6A71.4/F33.3 Recurrent depressive disorder, current episode severe, with psychotic symptoms



The exact cause of recurrent depressive disorder (RDD) is unknown, although some potential risk factors have been identified. These include genetic factors, family history of depression, severe psychosocial stress and certain medical conditions.


The diagnosis of RDD is based on a comprehensive evaluation of the individual’s symptoms and medical history. The evaluation may include a physical exam and laboratory tests to rule out other medical conditions. The individual must meet the criteria for a major depressive episode as defined in the Diagnostic and Statistical Manual of Mental Disorders (DSM-5).

Differential diagnosis

Differential diagnosis includes other mood disorders, such as bipolar disorder and anxiety disorders, as well as medical conditions that can cause depression-like symptoms, such as thyroid disorders and certain medications.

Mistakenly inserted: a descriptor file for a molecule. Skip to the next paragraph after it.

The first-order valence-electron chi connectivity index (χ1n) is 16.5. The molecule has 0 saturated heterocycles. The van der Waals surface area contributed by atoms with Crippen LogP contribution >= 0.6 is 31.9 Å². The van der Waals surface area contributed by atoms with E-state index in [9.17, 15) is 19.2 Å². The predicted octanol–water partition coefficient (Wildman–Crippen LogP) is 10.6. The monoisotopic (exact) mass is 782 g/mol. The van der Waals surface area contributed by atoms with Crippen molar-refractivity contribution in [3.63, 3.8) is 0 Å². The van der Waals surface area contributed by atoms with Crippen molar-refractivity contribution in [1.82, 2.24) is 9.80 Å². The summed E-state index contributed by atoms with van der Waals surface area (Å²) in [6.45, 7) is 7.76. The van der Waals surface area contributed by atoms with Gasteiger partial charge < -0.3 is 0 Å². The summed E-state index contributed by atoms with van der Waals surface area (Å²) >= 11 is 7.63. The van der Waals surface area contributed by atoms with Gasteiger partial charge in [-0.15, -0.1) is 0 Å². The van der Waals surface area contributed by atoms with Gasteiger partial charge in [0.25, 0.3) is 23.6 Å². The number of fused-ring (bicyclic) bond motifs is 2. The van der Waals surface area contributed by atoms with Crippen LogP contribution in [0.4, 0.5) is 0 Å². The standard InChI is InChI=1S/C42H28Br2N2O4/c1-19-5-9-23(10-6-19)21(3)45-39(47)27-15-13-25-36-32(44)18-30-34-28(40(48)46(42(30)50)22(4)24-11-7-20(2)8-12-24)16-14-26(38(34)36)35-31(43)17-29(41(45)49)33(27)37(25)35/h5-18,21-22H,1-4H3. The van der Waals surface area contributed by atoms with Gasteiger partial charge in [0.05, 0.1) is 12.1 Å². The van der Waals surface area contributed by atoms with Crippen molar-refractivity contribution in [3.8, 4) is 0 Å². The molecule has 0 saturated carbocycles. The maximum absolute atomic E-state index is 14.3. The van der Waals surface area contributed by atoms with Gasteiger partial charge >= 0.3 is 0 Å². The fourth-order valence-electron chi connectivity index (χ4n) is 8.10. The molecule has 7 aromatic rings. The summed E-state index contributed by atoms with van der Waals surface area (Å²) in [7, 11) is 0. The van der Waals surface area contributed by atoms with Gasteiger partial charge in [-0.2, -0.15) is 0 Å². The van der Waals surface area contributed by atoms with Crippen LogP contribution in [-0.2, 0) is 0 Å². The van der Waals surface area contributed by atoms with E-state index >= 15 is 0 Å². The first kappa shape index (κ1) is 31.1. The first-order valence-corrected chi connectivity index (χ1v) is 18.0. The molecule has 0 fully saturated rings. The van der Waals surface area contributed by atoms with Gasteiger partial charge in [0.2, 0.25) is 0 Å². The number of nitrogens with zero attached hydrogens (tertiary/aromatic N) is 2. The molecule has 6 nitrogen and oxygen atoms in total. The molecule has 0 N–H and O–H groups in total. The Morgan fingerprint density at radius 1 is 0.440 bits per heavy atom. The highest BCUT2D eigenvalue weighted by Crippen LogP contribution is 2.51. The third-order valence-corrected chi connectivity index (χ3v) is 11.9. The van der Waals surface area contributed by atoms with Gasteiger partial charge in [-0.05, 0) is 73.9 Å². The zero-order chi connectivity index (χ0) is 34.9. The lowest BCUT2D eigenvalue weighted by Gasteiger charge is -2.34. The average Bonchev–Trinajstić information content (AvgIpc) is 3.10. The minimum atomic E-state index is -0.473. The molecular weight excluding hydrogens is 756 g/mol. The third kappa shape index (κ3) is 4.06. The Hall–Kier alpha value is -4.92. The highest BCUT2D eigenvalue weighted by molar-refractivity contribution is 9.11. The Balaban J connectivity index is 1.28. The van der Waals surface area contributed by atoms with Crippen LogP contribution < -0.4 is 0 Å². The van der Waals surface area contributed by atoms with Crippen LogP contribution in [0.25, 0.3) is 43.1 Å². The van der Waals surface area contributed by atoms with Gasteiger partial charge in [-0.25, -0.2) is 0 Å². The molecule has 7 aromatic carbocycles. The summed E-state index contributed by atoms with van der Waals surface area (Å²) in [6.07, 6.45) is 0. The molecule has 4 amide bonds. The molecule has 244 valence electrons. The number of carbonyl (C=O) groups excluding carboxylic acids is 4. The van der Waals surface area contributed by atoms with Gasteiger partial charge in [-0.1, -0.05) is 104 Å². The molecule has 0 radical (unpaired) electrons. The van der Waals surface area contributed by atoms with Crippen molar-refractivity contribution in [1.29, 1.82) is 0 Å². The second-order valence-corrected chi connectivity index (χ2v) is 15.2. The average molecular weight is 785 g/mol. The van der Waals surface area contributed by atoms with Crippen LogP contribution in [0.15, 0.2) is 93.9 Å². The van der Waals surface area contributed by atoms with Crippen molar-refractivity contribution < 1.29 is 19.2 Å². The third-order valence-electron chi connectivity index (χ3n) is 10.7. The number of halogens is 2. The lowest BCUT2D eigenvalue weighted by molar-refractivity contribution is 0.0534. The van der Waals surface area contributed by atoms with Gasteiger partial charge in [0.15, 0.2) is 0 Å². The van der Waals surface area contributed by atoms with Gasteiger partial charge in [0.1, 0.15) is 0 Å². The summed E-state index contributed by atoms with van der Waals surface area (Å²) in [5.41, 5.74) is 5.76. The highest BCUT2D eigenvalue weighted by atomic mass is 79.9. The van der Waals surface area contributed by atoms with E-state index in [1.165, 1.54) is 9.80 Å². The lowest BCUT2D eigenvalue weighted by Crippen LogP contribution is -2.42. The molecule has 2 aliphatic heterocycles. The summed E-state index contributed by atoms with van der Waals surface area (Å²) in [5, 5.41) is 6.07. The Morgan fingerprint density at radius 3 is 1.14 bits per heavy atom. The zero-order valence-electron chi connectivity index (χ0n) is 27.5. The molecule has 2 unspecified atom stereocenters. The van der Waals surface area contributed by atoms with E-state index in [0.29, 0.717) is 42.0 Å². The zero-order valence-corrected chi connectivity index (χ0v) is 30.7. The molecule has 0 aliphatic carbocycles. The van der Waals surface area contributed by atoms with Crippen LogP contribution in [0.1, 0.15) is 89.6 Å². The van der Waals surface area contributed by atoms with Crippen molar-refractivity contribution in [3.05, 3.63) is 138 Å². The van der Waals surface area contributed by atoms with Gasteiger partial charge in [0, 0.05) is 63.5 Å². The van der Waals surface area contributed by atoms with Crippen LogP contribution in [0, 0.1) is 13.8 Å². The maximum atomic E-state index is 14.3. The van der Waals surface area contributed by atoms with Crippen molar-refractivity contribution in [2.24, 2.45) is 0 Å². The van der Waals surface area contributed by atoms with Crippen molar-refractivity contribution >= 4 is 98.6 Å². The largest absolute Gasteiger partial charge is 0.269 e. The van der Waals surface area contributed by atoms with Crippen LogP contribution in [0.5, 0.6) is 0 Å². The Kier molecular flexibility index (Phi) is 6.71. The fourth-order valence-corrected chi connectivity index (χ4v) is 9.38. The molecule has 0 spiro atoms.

Treatment of RDD typically includes a combination of antidepressant medications, psychotherapy and lifestyle changes. The goal of treatment is to reduce symptoms and prevent future depressive episodes.


The prognosis for individuals with RDD can vary depending on the individual and the severity of their symptoms. Generally, with appropriate treatment, individuals can often experience significant improvements in symptoms and a return to their previous level of functioning.

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DISCLAIMER: Please note that all explAInations are generated by AI and are not fact checked by a medical professional. ICD ExplAIned do not assume liability for any injuries or harm based on the use of this medical information.